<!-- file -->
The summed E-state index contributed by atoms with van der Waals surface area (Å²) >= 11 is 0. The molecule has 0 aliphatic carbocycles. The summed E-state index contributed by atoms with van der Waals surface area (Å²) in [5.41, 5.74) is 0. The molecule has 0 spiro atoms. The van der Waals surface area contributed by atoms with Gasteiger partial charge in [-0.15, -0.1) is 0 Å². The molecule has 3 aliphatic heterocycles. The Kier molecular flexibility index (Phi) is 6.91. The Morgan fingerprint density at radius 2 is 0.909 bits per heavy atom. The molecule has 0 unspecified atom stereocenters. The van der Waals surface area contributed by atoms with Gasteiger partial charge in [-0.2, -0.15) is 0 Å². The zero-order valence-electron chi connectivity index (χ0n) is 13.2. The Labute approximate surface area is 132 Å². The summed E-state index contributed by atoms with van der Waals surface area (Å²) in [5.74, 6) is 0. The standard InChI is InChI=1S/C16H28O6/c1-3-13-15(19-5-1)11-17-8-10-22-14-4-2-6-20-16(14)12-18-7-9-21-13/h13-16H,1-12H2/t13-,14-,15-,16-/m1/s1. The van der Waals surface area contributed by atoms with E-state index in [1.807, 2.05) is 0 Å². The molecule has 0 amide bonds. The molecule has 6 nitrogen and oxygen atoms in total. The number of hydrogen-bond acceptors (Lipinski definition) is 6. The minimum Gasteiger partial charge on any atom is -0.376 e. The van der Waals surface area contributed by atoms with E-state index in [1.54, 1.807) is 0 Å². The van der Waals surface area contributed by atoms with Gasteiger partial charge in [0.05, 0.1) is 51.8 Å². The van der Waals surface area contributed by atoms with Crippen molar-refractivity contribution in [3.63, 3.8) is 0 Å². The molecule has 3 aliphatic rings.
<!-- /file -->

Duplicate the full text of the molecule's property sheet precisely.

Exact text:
The summed E-state index contributed by atoms with van der Waals surface area (Å²) >= 11 is 0. The molecule has 0 aliphatic carbocycles. The summed E-state index contributed by atoms with van der Waals surface area (Å²) in [5.41, 5.74) is 0. The molecule has 0 spiro atoms. The van der Waals surface area contributed by atoms with Gasteiger partial charge in [-0.15, -0.1) is 0 Å². The molecule has 3 aliphatic heterocycles. The Kier molecular flexibility index (Phi) is 6.91. The Morgan fingerprint density at radius 2 is 0.909 bits per heavy atom. The molecule has 0 unspecified atom stereocenters. The van der Waals surface area contributed by atoms with Gasteiger partial charge in [-0.2, -0.15) is 0 Å². The zero-order valence-electron chi connectivity index (χ0n) is 13.2. The Labute approximate surface area is 132 Å². The summed E-state index contributed by atoms with van der Waals surface area (Å²) in [5.74, 6) is 0. The standard InChI is InChI=1S/C16H28O6/c1-3-13-15(19-5-1)11-17-8-10-22-14-4-2-6-20-16(14)12-18-7-9-21-13/h13-16H,1-12H2/t13-,14-,15-,16-/m1/s1. The van der Waals surface area contributed by atoms with E-state index in [1.807, 2.05) is 0 Å². The molecule has 0 amide bonds. The molecule has 6 nitrogen and oxygen atoms in total. The number of hydrogen-bond acceptors (Lipinski definition) is 6. The minimum Gasteiger partial charge on any atom is -0.376 e. The van der Waals surface area contributed by atoms with E-state index in [1.54, 1.807) is 0 Å². The van der Waals surface area contributed by atoms with Gasteiger partial charge in [0.05, 0.1) is 51.8 Å². The van der Waals surface area contributed by atoms with Crippen molar-refractivity contribution in [3.63, 3.8) is 0 Å². The molecule has 3 aliphatic rings.